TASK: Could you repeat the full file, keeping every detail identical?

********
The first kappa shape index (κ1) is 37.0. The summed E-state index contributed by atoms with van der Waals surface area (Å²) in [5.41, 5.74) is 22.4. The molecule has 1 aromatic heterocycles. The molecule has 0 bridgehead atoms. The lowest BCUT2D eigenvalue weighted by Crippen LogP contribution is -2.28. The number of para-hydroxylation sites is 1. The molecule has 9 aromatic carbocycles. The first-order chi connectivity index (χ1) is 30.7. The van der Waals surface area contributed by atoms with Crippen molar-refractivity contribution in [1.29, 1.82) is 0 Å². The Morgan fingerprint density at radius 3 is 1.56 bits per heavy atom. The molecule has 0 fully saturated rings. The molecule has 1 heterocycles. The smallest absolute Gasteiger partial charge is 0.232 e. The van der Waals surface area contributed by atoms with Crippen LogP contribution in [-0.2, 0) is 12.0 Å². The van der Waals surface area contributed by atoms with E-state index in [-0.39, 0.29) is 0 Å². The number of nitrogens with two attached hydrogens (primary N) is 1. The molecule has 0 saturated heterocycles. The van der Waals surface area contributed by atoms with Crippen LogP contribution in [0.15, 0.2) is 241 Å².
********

The first kappa shape index (κ1) is 37.0. The summed E-state index contributed by atoms with van der Waals surface area (Å²) in [5.41, 5.74) is 22.4. The molecule has 1 aromatic heterocycles. The molecule has 0 bridgehead atoms. The lowest BCUT2D eigenvalue weighted by Crippen LogP contribution is -2.28. The number of para-hydroxylation sites is 1. The molecule has 9 aromatic carbocycles. The first-order chi connectivity index (χ1) is 30.7. The van der Waals surface area contributed by atoms with Crippen molar-refractivity contribution in [1.29, 1.82) is 0 Å². The Morgan fingerprint density at radius 3 is 1.56 bits per heavy atom. The molecule has 0 fully saturated rings. The molecule has 1 heterocycles. The smallest absolute Gasteiger partial charge is 0.232 e. The van der Waals surface area contributed by atoms with Crippen LogP contribution in [-0.2, 0) is 12.0 Å². The van der Waals surface area contributed by atoms with E-state index in [-0.39, 0.29) is 0 Å². The number of nitrogens with two attached hydrogens (primary N) is 1. The molecule has 0 saturated heterocycles. The van der Waals surface area contributed by atoms with Crippen LogP contribution in [0.15, 0.2) is 241 Å².